• Regulatory data protection: converging to the highest standards (i.e. 8+2+1 years for small molecules and 12 years for biologics). This would provide greater alignment and business predictability, and would secure the leading position of the EU and the US in supporting pharmaceutical innovation.
  • Patent enforcement systems: allowing for early resolution of patent disputes before an infringing product is launched on the market. The lack of predictability over enforcement in Europe has a damaging impact on innovative companies and should be addressed in TTIP. It is important that patent disputes can be resolved before an infringing product is placed on the market. When infringement happens the innovative manufacturer, even if successful in that dispute, is rarely restored to the position that it would have been in without the launch of the infringing product. The terms for granting an extension for pediatric medicines with those available in the US should also be aligned.
  • High-level intellectual property principles and globally consistent IP protections: including common understandings of provisions on patent standards; measures to restore lost patent life e.g. due to delays at the patent office and time taken during the marketing approval process; and the use of trademarks.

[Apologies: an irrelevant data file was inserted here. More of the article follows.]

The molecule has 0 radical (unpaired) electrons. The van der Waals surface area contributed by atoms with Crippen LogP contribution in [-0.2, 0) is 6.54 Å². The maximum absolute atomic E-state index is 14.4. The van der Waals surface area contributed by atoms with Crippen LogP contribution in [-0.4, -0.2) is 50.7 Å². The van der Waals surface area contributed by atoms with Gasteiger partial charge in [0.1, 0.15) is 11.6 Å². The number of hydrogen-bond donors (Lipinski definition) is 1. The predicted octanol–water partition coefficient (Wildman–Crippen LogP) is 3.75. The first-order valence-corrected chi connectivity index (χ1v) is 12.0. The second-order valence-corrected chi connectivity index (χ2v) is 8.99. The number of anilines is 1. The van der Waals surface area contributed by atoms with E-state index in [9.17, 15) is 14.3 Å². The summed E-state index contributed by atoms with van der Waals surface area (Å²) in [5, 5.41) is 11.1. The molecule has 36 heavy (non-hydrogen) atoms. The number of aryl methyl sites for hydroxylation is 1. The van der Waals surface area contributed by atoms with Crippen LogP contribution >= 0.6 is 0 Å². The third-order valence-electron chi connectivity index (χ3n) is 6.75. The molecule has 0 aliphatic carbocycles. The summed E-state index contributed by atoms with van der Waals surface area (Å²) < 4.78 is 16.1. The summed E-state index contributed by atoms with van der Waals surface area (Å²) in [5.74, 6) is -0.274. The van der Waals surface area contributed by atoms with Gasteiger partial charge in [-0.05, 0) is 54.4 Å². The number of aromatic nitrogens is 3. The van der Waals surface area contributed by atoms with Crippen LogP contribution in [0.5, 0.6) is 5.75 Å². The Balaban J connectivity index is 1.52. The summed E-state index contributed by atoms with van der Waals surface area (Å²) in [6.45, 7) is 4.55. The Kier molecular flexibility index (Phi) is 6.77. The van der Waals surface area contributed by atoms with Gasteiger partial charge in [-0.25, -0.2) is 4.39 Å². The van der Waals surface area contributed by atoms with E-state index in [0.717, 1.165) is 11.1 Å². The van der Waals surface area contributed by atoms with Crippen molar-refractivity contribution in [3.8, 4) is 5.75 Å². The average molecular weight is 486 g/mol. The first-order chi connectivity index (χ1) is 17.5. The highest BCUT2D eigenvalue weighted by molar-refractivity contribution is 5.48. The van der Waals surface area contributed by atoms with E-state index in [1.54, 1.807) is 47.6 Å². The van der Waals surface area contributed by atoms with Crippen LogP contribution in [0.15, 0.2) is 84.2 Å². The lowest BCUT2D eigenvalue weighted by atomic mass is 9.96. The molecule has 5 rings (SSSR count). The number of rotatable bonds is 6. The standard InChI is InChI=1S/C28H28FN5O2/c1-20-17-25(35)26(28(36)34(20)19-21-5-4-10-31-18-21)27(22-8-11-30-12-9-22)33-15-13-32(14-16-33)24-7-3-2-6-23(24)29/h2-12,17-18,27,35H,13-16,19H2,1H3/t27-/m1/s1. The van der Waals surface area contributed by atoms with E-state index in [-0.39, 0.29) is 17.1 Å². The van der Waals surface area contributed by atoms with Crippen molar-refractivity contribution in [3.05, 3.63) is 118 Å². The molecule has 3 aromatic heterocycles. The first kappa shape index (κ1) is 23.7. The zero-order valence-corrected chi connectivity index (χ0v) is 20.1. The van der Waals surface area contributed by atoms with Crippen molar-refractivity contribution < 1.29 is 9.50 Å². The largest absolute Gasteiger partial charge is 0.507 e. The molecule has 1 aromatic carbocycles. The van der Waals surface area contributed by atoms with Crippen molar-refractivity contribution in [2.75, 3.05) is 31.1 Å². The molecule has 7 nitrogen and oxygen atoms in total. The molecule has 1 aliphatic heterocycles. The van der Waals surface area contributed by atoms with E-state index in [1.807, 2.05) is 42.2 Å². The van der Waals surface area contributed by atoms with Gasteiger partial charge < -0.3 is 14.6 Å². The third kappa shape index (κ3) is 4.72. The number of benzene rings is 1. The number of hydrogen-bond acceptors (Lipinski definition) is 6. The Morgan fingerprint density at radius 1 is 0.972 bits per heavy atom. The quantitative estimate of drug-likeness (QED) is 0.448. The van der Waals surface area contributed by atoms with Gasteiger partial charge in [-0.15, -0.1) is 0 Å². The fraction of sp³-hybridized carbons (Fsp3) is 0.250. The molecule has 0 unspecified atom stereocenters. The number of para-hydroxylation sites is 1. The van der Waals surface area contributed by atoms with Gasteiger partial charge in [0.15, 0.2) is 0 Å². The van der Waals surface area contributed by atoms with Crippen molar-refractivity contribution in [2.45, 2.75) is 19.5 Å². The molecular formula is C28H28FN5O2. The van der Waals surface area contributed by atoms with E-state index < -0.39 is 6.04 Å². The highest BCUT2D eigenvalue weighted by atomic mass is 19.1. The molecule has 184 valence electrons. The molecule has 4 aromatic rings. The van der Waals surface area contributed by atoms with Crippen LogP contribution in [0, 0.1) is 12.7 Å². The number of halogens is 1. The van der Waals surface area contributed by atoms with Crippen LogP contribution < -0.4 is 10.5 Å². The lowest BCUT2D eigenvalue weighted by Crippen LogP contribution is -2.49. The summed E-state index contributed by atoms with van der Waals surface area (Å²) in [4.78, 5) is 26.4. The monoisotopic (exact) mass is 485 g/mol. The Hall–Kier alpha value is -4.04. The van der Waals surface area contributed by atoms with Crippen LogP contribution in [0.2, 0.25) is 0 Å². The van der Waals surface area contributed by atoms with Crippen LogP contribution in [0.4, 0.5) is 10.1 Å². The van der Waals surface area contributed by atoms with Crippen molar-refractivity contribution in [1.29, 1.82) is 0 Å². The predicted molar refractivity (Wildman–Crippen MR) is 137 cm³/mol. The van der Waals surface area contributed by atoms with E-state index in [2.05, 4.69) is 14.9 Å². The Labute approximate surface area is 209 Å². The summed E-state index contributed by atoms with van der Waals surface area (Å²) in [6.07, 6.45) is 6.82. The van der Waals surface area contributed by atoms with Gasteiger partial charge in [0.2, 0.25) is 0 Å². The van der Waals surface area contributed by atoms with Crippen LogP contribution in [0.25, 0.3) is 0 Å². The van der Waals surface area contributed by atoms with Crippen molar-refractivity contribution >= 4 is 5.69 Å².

Assured market access

Pricing and reimbursement systems reflecting the value of the research and development process help create a stable and predictable environment. This will enable innovation to flourish and support the biopharmaceutical industry in bringing new medicines to patients. TTIP should ensure that government pricing and reimbursement policies do not create obstacles to EU-US pharmaceutical trade. Thus, an ambitious agreement should lead to agreed principles on pricing and reimbursement for the following reasons:

The costs of developing a new medicine have escalated dramatically from about €600 million in 2001 to around €1 billion today.

All aspects of the biopharmaceutical industry, including R&D, manufacturing and sales and marketing, are intertwined. A negative approach towards one element could damage the overall attractiveness of the EU for global investors. Without a supportive and collaborative environment, biopharmaceutical innovation may shift overseas to more competitive environments.

Market access is critical for ensuring that patients quickly gain access to new treatments and helps companies recoup their investment in research more rapidly, thus securing employment. TTIP is an opportunity to include a Pharmaceutical Annex similar to that in the EU-Korea and US-Korea trade agreements, covering agreed principles for pricing and reimbursement.

As noted above, a free trade agreement between the EU and the US will also have implications way beyond the transatlantic marketplace. It will also lay the basis for a coordinated approach when engaging with third countries. By developing a common understanding and joint approaches on priority areas, both parties could address their trade objectives in a more effective and efficient manner. For the pharmaceutical industry, this would ensure that the highest quality medicines could be duly accessible to patients and citizens around the world. Likewise, the US as well as the EU should strive to relay these joint approaches at all levels where possible.


Simone Thomsen
General Manager
Lilly Deutschland GmbH